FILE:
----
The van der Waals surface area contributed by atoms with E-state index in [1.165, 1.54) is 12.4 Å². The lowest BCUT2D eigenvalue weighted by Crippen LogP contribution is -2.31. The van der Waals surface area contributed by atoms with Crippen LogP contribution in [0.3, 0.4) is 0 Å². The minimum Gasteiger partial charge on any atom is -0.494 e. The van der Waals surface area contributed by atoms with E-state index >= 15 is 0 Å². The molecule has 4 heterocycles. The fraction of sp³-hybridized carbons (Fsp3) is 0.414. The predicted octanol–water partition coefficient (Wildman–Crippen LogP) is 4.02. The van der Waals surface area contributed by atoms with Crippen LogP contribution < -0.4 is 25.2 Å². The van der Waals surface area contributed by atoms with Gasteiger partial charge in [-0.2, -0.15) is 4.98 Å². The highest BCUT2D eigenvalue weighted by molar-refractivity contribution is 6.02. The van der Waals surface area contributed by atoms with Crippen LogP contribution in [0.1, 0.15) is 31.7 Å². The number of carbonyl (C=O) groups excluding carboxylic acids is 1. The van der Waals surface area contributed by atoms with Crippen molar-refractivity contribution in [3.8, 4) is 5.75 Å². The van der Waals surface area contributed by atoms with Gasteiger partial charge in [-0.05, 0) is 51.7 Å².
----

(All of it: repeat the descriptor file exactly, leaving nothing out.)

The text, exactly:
The van der Waals surface area contributed by atoms with E-state index in [1.165, 1.54) is 12.4 Å². The lowest BCUT2D eigenvalue weighted by Crippen LogP contribution is -2.31. The van der Waals surface area contributed by atoms with Crippen LogP contribution in [0.3, 0.4) is 0 Å². The minimum Gasteiger partial charge on any atom is -0.494 e. The van der Waals surface area contributed by atoms with E-state index >= 15 is 0 Å². The molecule has 4 heterocycles. The fraction of sp³-hybridized carbons (Fsp3) is 0.414. The predicted octanol–water partition coefficient (Wildman–Crippen LogP) is 4.02. The van der Waals surface area contributed by atoms with Crippen LogP contribution < -0.4 is 25.2 Å². The van der Waals surface area contributed by atoms with Gasteiger partial charge in [-0.2, -0.15) is 4.98 Å². The highest BCUT2D eigenvalue weighted by molar-refractivity contribution is 6.02. The van der Waals surface area contributed by atoms with Crippen LogP contribution in [0.1, 0.15) is 31.7 Å². The number of carbonyl (C=O) groups excluding carboxylic acids is 1. The van der Waals surface area contributed by atoms with Crippen molar-refractivity contribution in [3.8, 4) is 5.75 Å². The van der Waals surface area contributed by atoms with Gasteiger partial charge in [-0.05, 0) is 51.7 Å².